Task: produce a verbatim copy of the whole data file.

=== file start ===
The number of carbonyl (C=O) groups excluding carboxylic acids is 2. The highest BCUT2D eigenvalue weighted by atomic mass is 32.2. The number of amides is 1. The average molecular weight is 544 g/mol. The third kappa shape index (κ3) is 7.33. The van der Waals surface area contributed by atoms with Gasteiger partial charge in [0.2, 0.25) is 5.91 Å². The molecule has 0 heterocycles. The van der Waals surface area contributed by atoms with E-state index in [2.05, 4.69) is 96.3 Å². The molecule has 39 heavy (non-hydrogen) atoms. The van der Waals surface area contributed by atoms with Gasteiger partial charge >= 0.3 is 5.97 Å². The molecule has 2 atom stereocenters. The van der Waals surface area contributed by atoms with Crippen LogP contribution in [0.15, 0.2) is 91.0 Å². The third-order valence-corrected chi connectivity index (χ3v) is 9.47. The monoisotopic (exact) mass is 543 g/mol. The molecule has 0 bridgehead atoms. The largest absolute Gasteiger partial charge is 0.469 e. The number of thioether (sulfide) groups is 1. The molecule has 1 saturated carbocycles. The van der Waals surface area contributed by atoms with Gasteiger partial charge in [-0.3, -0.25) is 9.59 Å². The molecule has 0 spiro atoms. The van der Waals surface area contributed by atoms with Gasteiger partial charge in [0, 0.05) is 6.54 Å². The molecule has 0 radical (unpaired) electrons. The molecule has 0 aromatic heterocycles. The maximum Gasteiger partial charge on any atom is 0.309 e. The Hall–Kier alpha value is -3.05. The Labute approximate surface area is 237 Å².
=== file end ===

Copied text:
The number of carbonyl (C=O) groups excluding carboxylic acids is 2. The highest BCUT2D eigenvalue weighted by atomic mass is 32.2. The number of amides is 1. The average molecular weight is 544 g/mol. The third kappa shape index (κ3) is 7.33. The van der Waals surface area contributed by atoms with Gasteiger partial charge in [0.2, 0.25) is 5.91 Å². The molecule has 0 heterocycles. The van der Waals surface area contributed by atoms with E-state index in [2.05, 4.69) is 96.3 Å². The molecule has 39 heavy (non-hydrogen) atoms. The van der Waals surface area contributed by atoms with Gasteiger partial charge >= 0.3 is 5.97 Å². The molecule has 2 atom stereocenters. The van der Waals surface area contributed by atoms with Crippen LogP contribution in [0.15, 0.2) is 91.0 Å². The third-order valence-corrected chi connectivity index (χ3v) is 9.47. The monoisotopic (exact) mass is 543 g/mol. The molecule has 0 bridgehead atoms. The largest absolute Gasteiger partial charge is 0.469 e. The number of thioether (sulfide) groups is 1. The molecule has 1 saturated carbocycles. The van der Waals surface area contributed by atoms with Gasteiger partial charge in [-0.3, -0.25) is 9.59 Å². The molecule has 0 spiro atoms. The van der Waals surface area contributed by atoms with Gasteiger partial charge in [0, 0.05) is 6.54 Å². The molecule has 0 radical (unpaired) electrons. The molecule has 0 aromatic heterocycles. The maximum Gasteiger partial charge on any atom is 0.309 e. The Hall–Kier alpha value is -3.05. The Labute approximate surface area is 237 Å².